Strategic Occidentalism

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Publication Date
August 2018
Page Count
248 pages
Trim Size
6 x 9

Strategic Occidentalism

On Mexican Fiction, the Neoliberal Book Market, and the Question of World Literature
Ignacio M. Sánchez Prado

Strategic Occidentalism examines the transformation, in both aesthetics and infrastructure, of Mexican fiction since the late 1970s. During this time a framework has emerged characterized by the corporatization of publishing, a frictional relationship between Mexican literature and global book markets, and the desire of Mexican writers to break from dominant models of national culture.

In the course of this analysis, Ignacio M. Sánchez Prado engages with theories of world literature, proposing that “world literature” is a construction produced at various levels, including the national, that must be studied from its material conditions of production in specific sites. In particular, he argues that Mexican writers have engaged in a “strategic Occidentalism” in which their idiosyncratic connections with world literature have responded to dynamics different from those identified by world-systems or diffusionist theorists.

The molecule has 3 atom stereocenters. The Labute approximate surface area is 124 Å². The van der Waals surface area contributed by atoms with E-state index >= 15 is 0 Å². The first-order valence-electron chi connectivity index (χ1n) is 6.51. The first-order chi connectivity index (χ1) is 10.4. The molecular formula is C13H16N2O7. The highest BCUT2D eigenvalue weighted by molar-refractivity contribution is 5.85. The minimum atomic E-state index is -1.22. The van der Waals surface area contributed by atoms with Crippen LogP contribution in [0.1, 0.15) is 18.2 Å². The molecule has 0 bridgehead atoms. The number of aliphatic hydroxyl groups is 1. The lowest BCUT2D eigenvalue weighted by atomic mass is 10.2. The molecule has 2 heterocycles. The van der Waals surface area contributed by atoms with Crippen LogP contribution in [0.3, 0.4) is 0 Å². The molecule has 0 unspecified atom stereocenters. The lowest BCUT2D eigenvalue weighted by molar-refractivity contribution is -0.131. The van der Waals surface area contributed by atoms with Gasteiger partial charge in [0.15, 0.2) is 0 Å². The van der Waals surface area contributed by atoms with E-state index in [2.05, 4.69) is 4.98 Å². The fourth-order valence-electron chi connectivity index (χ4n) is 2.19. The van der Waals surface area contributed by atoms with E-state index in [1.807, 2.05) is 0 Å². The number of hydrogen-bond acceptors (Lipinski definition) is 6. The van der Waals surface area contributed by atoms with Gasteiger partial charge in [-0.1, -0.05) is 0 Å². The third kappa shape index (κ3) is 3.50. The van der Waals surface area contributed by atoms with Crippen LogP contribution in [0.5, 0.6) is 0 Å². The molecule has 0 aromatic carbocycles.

Strategic Occidentalism identifies three scenes in which a cosmopolitan aesthetics in Mexican world literature has been produced: Sergio Pitol’s translation of Eastern European and marginal British modernist literature; the emergence of the Crack group as a polemic against the legacies of magical realism; and the challenges of writers like Carmen Boullosa, Cristina Rivera Garza, and Ana García Bergua to the roles traditionally assigned to Latin American writers in world literature.
About the Author

IGNACIO M. SÁNCHEZ PRADO is a professor of Spanish and Latin American studies at Washington University in St. Louis. He is the author of Screening Neoliberalism: Transforming Mexican Cinema, 1988–2012 and other books, as well as the editor of eleven collections, including (as coeditor) A History of Mexican Literature.

"Strategic Occidentalism is a landmark study in contemporary Mexican literature that combines exhaustive, original research with clear thinking and stylish prose. Sánchez Prado establishes critical dialogues with major theorists in world, Latin American, and Mexican literary studies, but does so in constructively critical ways. " —Brian Price, author of Cult of Defeat in Mexico’s Historical Fiction: Failure, Trauma, and Loss